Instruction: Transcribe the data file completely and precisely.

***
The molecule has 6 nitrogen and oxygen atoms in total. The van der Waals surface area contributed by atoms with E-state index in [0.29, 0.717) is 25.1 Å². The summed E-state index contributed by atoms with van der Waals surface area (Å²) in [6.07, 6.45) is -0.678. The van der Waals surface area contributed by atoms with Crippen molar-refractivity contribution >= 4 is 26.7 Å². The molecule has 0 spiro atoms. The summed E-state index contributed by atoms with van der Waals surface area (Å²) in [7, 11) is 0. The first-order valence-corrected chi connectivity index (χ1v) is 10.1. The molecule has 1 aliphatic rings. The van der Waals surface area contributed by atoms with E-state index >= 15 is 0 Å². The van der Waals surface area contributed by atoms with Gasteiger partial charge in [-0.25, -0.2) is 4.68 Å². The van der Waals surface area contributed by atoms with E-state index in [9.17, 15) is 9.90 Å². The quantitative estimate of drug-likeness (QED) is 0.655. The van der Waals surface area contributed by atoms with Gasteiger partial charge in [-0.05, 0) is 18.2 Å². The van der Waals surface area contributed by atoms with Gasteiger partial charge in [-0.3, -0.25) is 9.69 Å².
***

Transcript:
The molecule has 6 nitrogen and oxygen atoms in total. The van der Waals surface area contributed by atoms with E-state index in [0.29, 0.717) is 25.1 Å². The summed E-state index contributed by atoms with van der Waals surface area (Å²) in [6.07, 6.45) is -0.678. The van der Waals surface area contributed by atoms with Crippen molar-refractivity contribution >= 4 is 26.7 Å². The molecule has 0 spiro atoms. The summed E-state index contributed by atoms with van der Waals surface area (Å²) in [7, 11) is 0. The first-order valence-corrected chi connectivity index (χ1v) is 10.1. The molecule has 1 aliphatic rings. The van der Waals surface area contributed by atoms with E-state index >= 15 is 0 Å². The van der Waals surface area contributed by atoms with Gasteiger partial charge in [-0.25, -0.2) is 4.68 Å². The van der Waals surface area contributed by atoms with E-state index in [9.17, 15) is 9.90 Å². The quantitative estimate of drug-likeness (QED) is 0.655. The van der Waals surface area contributed by atoms with Gasteiger partial charge in [-0.05, 0) is 18.2 Å². The van der Waals surface area contributed by atoms with Gasteiger partial charge in [-0.3, -0.25) is 9.69 Å².